NASHVILLE, Tenn. ⏤ For the Tennessee Titans‘ defense to rebound in 2021, the unit will need to be far more aggressive than it was a year ago.

The 2020 Titans’ defense, which allowed the fifth-most yards in the NFL, was characterized by its passive and timid play, particularly in regard to players’ lack of willingness to challenge receivers at the line of scrimmage and take risks.

Tennessee desperately needs to reverse course in both of those areas in 2021, and the players know it.

“We want to be aggressive because we want to be able to play with an attacking mentality,” safety Kevin Byard said.

“We definitely felt like it was lacking last year. Kind of just second-guessing ourselves a lot of times, even myself.”


For the Titans, being more aggressive on defense should start with playing more press coverage.

“You have to have that ability to be successful in this league,” CB Kristian Fulton said. “If you don’t, they’re going to take those easy-access throws.”

Various in-game situations, in addition to the type of receiver on the other side of the line, can certainly affect the utility of press coverage, as Titans head coach Mike Vrabel astutely pointed out on Monday.

“If you want to go out here and press [DeAndre] Hopkins every play, it is just going to be a fade fest,” Vrabel said.

But the Titans’ lack of press coverage in 2020 extended far beyond situations where game flow or down-and-distance led to it being a bad choice.

There were plenty of occasions when the Titans’ DBs maddeningly gave cushion to opposing wide receivers in short-yardage situations.

It was an epidemic of softness, and that’s something the players want to fix in 2021.

“We want to make sure that if it’s third-and-short, we’re not playing off,” safety Amani Hooker said. “We’re up there, trusting our abilities, and making sure that we’re challenging guys.”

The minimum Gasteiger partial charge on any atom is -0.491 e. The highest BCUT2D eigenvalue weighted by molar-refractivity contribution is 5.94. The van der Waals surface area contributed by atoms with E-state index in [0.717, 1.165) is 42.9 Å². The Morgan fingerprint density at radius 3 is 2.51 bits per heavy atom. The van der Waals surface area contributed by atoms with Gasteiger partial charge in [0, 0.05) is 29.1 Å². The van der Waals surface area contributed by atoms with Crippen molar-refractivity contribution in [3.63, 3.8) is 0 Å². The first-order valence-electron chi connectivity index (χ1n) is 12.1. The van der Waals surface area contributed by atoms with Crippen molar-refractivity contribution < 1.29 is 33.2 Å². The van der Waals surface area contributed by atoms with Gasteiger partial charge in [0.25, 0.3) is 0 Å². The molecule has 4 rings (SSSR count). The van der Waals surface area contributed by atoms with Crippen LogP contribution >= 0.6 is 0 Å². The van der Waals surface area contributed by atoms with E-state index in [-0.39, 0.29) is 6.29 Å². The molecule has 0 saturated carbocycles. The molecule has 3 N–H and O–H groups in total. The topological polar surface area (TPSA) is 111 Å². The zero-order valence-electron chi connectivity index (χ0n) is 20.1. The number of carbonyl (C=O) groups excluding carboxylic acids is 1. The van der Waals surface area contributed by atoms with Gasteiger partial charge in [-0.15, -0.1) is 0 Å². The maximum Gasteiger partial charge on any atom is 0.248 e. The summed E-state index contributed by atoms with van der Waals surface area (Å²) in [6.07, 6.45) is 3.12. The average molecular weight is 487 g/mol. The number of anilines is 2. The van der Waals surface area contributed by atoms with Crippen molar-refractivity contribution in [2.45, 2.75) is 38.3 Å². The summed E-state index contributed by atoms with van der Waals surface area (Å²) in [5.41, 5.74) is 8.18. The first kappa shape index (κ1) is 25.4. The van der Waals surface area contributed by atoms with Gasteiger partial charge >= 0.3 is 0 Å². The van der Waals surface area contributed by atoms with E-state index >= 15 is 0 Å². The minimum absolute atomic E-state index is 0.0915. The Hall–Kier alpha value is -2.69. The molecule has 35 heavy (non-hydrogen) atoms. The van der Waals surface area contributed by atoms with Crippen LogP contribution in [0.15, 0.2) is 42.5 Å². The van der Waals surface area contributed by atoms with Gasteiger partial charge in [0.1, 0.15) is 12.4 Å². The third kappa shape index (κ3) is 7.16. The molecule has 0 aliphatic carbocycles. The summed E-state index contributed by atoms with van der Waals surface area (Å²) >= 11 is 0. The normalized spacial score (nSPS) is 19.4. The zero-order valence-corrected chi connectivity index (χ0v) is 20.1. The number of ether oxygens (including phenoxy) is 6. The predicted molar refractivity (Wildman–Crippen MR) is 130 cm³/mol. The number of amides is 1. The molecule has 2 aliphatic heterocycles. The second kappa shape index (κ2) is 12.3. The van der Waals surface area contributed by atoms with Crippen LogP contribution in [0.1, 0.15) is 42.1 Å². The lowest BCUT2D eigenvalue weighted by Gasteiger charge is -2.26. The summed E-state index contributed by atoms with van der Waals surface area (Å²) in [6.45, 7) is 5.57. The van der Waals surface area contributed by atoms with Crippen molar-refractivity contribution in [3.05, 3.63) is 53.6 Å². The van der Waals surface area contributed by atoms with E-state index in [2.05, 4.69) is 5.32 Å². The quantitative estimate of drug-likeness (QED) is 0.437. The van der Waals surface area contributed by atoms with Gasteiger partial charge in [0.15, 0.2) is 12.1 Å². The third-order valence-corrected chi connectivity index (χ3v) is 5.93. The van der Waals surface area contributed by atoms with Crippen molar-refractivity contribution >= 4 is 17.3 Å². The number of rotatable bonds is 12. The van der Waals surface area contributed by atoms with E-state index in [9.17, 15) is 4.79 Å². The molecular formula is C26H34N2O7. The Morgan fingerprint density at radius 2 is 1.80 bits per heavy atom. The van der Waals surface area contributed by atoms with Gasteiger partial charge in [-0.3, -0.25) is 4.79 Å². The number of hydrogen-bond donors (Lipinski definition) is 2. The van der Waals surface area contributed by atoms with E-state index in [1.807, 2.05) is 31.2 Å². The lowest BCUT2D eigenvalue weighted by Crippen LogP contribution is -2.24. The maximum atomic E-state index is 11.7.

The Titans’ defenders also need to be more willing to take risks that lead to big plays as they seek to be more aggressive.

That’s something LB Rashaan Evans is focused on heading into 2021.

“The biggest thing for us is to make more splash plays—plays that get the ball out, INTs,” Evans said. “If it’s not getting the ball out, at least let it be tackles for losses, something like that.”

Amazingly, the 2020 Titans led the NFL in turnover differential, but that doesn’t negate the fact that the defense, as a whole, looked slow and unexplosive.

Besides, a lot of those turnovers came from lucky breaks rather than from playing with speed and aggression.


Luckily for the Titans, flipping the script on risk-taking should come naturally.

Newly-minted defensive coordinator Shane Bowen clearly being the man in charge, as well as some changes to the efficiency of the Titans’ entire defensive operation, has already led to vast improvements in communication and comfort for the defense.

As the players continue to grow confident and comfortable in the Titans’ defense, which should be far easier for players to grasp under Bowen in 2021, they’ll be more willing to trust themselves and take risks in addition to playing faster.

“You want to do what’s best defensively where guys can play fast? Anytime you’re thinking a little too much, more than what you’re supposed to, it allows you to be a lot slower in your play,” Evans said.

A similar natural improvement should occur in regard to the Titans’ willingness to play press coverage.

Since the cushion or lack thereof that a cornerback gives a receiver is often left up to the player, it requires a certain measure of confidence to play close to the line of scrimmage.

“It’s on you. You’ve got to play with confidence at all times,” CB Jackrabbit Jenkins said.

Just as the Titans’ confidence in taking risks that lead to splash plays should increase, the team should also feel much more comfortable challenging receivers on the line in 2021.

Aggressiveness is risky in the game of football, but it’s necessary.

Passivity and meekness don’t win championships, and the Titans seem to understand that. They also, finally, seem to have the tools to put that understanding into practice.

“We understand that this game is not going to be perfect—we’re going to make some mistakes,” Byard said. “But if we make mistakes, we’re going to make them full speed.

“That’s the attacking, aggressive mentality that we’ve been talking about.”

Cover image: Christopher Hanewinckel/USA Today